It has just come to my attention that there is one more marginal Psalter in existence: BL Add. Ms. 40731. Like most of the others in this group, it was produced in Constantinople in the 11th century. Although it has been cropped and the illuminations have faded quite badly in places, it features a few details that I thought made it worthy of its own post.
Although it is less water-oriented than the others in this group, it does present the classical depiction of river personifications in several folios.
It also presents the same characteristic use of fluids as a framing device, but more often than in the other manuscripts from this group, the source of the water is portrayed as a natural spring, with the water originating in a rocky outcrop:
However, one of the illustrations really stood out, as it represents the source of the fluid in a way that is distinct from all the others, and which I believe Voynich researchers will find very interesting.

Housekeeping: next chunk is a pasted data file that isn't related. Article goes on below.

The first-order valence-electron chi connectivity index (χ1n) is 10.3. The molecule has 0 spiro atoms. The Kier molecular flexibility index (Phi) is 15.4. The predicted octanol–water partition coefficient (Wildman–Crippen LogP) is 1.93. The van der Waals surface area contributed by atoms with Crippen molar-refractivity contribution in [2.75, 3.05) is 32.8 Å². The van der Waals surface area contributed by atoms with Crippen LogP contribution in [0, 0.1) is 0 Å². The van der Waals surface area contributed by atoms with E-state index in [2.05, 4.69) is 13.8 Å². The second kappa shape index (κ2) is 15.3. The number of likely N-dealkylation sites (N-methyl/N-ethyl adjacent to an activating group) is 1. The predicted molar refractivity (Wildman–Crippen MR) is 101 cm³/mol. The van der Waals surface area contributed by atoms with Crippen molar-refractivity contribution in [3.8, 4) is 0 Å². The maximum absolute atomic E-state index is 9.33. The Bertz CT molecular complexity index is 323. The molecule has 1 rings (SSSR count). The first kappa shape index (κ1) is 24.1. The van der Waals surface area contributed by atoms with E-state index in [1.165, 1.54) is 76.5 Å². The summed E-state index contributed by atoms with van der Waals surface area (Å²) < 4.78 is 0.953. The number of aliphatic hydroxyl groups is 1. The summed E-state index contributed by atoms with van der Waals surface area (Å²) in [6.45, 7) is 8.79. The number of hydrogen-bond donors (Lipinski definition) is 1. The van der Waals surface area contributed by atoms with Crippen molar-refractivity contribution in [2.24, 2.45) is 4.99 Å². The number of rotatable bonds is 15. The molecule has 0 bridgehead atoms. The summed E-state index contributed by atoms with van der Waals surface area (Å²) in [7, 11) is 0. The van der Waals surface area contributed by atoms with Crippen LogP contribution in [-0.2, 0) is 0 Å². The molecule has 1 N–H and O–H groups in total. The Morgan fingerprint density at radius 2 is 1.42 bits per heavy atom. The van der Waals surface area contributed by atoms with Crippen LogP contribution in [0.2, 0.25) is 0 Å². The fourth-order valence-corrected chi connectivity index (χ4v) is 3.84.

A similar structure is also found as a fountain from which a deer is drinking:
This Psalter’s illustrator thus alternated between several ways of depicting the source of fluids: either personified, natural, or mechanical. In the Voynich, might we be witnessing a superposition/combination of the three?
Also of interest is the image of Jesus calming the storm, in which the storm is also personified. The personification is indistinguishable from that of other fluid-bearers, but the representation of the fluid issuing forth (wind?) is markedly different, in its lines, color and orientation:
The manuscript also features an interesting depiction of the night sky above what the BL describes as a depiction of sunset:
Finally, I found this image quite intriguing, and the BL offers no explanation for the red stars in the clouds beneath the image of Christ carried up to the Heavens or for the red dots falling from the sky. What are those?
I must admit that I lack the skills to read the Greek labels beside these illustrations. If anyone would like to offer translations, they would be most welcome!